Chiapas might not be able to export its banana production to the United States and Europe because no dredging work has been carried out in the Port of Chiapas for the past year, which could prevent ships and cruises from entering the port.
Eduardo Altuzar Lopez, the President of the Agricultural Association of Producers of Plantain of Soconusco (AAPS), said the ships could currently enter and leave the port when the tide was high, but that they can't stand still as this problem gets worse.
"I am not an expert in logistics, but I am affected by this issue. It would be terrible if Chiquita left because of a depth issue, or the bulk ships or cruises stop entering the port because our port wasn't functional," he said.
The region of Soconusco, Chiapas, exports 250 thousand tons of bananas worldwide.
The producers fear that they the ships won't be able to enter the port which would affect their production. According to the businessman, 350 containers of bananas are shipped out through the Port of Chiapas every week. This affects 15,000 hectares of banana and about 500 producers Altuzar Lopez stressed. Furthermore, this would also affect corn, soybeans, sugarcane, and coconut producers in the region. "It affects all the region because the agricultural economic spill gives sustenance to the city."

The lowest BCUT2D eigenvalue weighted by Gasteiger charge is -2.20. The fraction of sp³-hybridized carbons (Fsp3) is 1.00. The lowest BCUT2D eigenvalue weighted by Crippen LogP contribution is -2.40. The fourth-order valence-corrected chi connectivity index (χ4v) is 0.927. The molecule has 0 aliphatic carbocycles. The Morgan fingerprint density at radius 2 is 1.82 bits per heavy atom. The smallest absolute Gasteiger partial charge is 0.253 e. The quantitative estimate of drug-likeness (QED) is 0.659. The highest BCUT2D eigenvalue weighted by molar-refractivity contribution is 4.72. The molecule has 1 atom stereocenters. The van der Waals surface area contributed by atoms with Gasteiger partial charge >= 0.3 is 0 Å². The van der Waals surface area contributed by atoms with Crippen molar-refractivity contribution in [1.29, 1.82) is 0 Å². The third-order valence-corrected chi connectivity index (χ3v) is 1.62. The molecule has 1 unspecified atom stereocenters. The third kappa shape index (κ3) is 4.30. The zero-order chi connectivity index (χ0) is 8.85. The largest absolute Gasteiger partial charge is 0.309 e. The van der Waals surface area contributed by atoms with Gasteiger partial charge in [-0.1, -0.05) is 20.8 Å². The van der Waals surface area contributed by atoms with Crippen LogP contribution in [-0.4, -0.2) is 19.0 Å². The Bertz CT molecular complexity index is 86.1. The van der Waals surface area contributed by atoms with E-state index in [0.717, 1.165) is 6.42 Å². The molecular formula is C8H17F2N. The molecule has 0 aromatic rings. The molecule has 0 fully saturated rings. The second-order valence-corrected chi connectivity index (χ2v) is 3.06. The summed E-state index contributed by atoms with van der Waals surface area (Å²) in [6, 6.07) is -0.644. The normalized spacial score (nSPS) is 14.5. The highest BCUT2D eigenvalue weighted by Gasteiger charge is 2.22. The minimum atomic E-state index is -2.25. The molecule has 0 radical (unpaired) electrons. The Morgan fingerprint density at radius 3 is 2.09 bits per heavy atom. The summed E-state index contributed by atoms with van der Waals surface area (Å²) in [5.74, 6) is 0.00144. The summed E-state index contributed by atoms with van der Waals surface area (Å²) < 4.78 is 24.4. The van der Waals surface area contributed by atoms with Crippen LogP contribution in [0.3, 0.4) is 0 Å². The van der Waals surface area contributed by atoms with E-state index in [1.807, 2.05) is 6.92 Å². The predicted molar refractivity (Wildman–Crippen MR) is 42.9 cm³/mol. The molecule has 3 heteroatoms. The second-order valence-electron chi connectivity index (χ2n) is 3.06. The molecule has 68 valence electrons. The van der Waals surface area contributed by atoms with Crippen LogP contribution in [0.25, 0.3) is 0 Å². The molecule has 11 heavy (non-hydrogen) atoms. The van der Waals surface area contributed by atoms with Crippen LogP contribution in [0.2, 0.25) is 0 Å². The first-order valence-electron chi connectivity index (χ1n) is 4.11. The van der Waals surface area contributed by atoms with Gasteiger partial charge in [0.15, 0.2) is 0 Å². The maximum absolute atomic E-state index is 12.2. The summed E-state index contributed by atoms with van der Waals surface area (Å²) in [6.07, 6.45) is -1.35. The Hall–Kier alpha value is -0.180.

At a press conference, the businessman said there was a dredged property owned by the Navy Secretariat of Mexico, but that federal authorities must authorize its use, because "there haven't been any funds for dredging for a year."
He also said they needed the help of the state to carry out the dredging, "the government of Chiapas made the commitment to manage this work, so we hope it will be done, otherwise our operation could be lost." In addition, they requested that the Port of Chiapas be expanded, to be more competitive, while achieving a greater efficiency in loading and unloading containers.